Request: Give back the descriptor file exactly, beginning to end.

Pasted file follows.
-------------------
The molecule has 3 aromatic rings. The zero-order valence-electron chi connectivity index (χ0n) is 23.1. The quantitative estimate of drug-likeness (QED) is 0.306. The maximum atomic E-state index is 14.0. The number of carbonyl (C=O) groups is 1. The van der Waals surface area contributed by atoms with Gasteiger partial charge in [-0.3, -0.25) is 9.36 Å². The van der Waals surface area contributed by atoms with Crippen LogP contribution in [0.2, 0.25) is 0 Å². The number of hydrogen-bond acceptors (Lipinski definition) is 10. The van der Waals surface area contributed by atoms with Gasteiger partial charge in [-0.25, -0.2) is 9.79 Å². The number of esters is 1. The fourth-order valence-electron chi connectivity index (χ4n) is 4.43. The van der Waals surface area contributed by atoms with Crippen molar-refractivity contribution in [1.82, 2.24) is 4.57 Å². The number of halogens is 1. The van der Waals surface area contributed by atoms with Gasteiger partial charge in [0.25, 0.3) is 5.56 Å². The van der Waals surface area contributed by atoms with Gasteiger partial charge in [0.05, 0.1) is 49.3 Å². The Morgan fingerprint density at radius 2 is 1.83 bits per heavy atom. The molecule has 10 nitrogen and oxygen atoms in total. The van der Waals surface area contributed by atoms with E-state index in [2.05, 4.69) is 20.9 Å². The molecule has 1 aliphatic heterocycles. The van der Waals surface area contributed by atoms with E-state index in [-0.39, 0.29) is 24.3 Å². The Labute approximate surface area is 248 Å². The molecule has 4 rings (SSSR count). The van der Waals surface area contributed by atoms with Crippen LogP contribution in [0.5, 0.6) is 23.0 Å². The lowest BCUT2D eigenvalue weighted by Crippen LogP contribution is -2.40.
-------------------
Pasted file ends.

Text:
The molecule has 3 aromatic rings. The zero-order valence-electron chi connectivity index (χ0n) is 23.1. The quantitative estimate of drug-likeness (QED) is 0.306. The maximum atomic E-state index is 14.0. The number of carbonyl (C=O) groups is 1. The van der Waals surface area contributed by atoms with Gasteiger partial charge in [-0.3, -0.25) is 9.36 Å². The van der Waals surface area contributed by atoms with Crippen LogP contribution in [0.2, 0.25) is 0 Å². The number of hydrogen-bond acceptors (Lipinski definition) is 10. The van der Waals surface area contributed by atoms with Gasteiger partial charge in [-0.25, -0.2) is 9.79 Å². The number of esters is 1. The fourth-order valence-electron chi connectivity index (χ4n) is 4.43. The van der Waals surface area contributed by atoms with Crippen molar-refractivity contribution in [1.82, 2.24) is 4.57 Å². The number of halogens is 1. The van der Waals surface area contributed by atoms with Gasteiger partial charge in [0.25, 0.3) is 5.56 Å². The van der Waals surface area contributed by atoms with Gasteiger partial charge in [0.05, 0.1) is 49.3 Å². The Morgan fingerprint density at radius 2 is 1.83 bits per heavy atom. The molecule has 10 nitrogen and oxygen atoms in total. The van der Waals surface area contributed by atoms with E-state index in [2.05, 4.69) is 20.9 Å². The molecule has 1 aliphatic heterocycles. The van der Waals surface area contributed by atoms with E-state index in [-0.39, 0.29) is 24.3 Å². The Labute approximate surface area is 248 Å². The molecule has 4 rings (SSSR count). The van der Waals surface area contributed by atoms with Crippen LogP contribution in [0.5, 0.6) is 23.0 Å². The lowest BCUT2D eigenvalue weighted by Crippen LogP contribution is -2.40.